Thursday, March 24, 2016

1946 Vintage Baseball Letter - The Brooklyn Brown Dodgers

Prior to Branch Rickey and the Dodgers signing Jackie Robinson they had to lay some groundwork.  This included doing some scouting, and in order to disguise their intentions they got involved in the short-lived United States Baseball League.

What's that, you say?

In 1945, legendary and often controversial Negro League pioneer, William A. "Gus" Greenlee, started up the league in order to compete with the much more established Negro National and American Leagues.  By this time he had been pushed out of those organizations, and he was looking for an avenue to get back in the game.

Now here's where the Dodgers get involved.  Branch Rickey, no doubt recognizing an opportunity, immediately and publicly lent the Dodgers support to the effort in May of that year.  Soon, the Brooklyn Brown Dodgers were born (well... moved from Hilldale to Brooklyn), and they would play their first season at Ebbets Field later that year. 

Having a team right at home allowed them to scout players under the guise of the Brooklyn Brown Dodgers.  In fact, some three months later the Dodgers would create history by signing Jackie Robinson in August of 1945.  Soon thereafter, they would sign other players like Roy Campanella and Don Newcombe.  (I should probably state that the Dodgers didn't actually own the Brooklyn Brown Dodgers, but that didn't stop them from sending scouts under their name)

As for the impetus for the aforementioned history lesson, check out an fantastic relic from the United States Baseball League above, as seen recently in an eBay auction.  It is dated to May 28, 1946, and it is from league founder Gus Greenlee (then the VP) to the fans of the Brooklyn Brown Dodgers.  In the body it celebrates the upcoming opening of the 1946 Baseball season.  Check out the fantastic content below; including references to several recently signed Dodger players:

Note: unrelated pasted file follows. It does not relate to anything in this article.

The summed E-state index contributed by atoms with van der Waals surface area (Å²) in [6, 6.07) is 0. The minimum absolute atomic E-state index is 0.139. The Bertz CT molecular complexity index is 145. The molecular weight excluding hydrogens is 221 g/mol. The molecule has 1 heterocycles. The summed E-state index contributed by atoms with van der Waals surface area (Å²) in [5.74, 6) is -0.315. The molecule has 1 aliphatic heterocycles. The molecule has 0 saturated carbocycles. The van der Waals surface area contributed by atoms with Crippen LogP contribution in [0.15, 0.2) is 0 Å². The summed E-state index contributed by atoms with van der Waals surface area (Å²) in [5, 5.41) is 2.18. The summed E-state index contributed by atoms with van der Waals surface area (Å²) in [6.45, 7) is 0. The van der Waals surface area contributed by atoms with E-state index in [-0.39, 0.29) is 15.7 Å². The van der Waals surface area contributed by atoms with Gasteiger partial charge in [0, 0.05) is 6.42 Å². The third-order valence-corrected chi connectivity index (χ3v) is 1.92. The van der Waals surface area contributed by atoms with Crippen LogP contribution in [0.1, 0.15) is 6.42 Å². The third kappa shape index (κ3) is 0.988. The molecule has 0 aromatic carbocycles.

Brooklyn will see the dawn of a new day in Negro baseball when the United States Baseball League presents in its local league opening game at historic Ebbets Field, Sunday, June 9, 1946 the colorful Brooklyn Brown Dodgers versus the hustling Boston Blues.  The first game of a double-header will start at 2:30 PM.

In addition to being the only authentic Negro League that follows the rules and regulations of organized major league baseball, the US Baseball league has a progressive and definite program for the development of the youths of your community.  In this worthwhile effort we have been assured of the support of the Brooklyn Dodgers of the National League, who gave history making opportunities to Jackie Robinson, John Wright, Roy Campanella, Don Newcombe, Roy Partlow and who have noe opened the same door of opportunity to the Brown Dodgers and your sons.

No doubt you will remember me as the originator of the four-club double headers in Yankee Stadium ('35); the East-West game in Chicago ('33) -- which outdrew the National and American All Star games on several occasions.  So therefore, it is my desire, with your support and cooperation to make Brooklyn second to none in "Drawing power". 

As Brooklyn holds an enviable spot in National Baseball circles, it is our desire that Brown Dodgers fans will likewise uphold the Brooklyn tradition of loyalty.

Yours in Sports,

W. A. Greenlee
Unfortunately, the United States Baseball League would fold up after the 1946 season, but its importance to the game should not be understated. 

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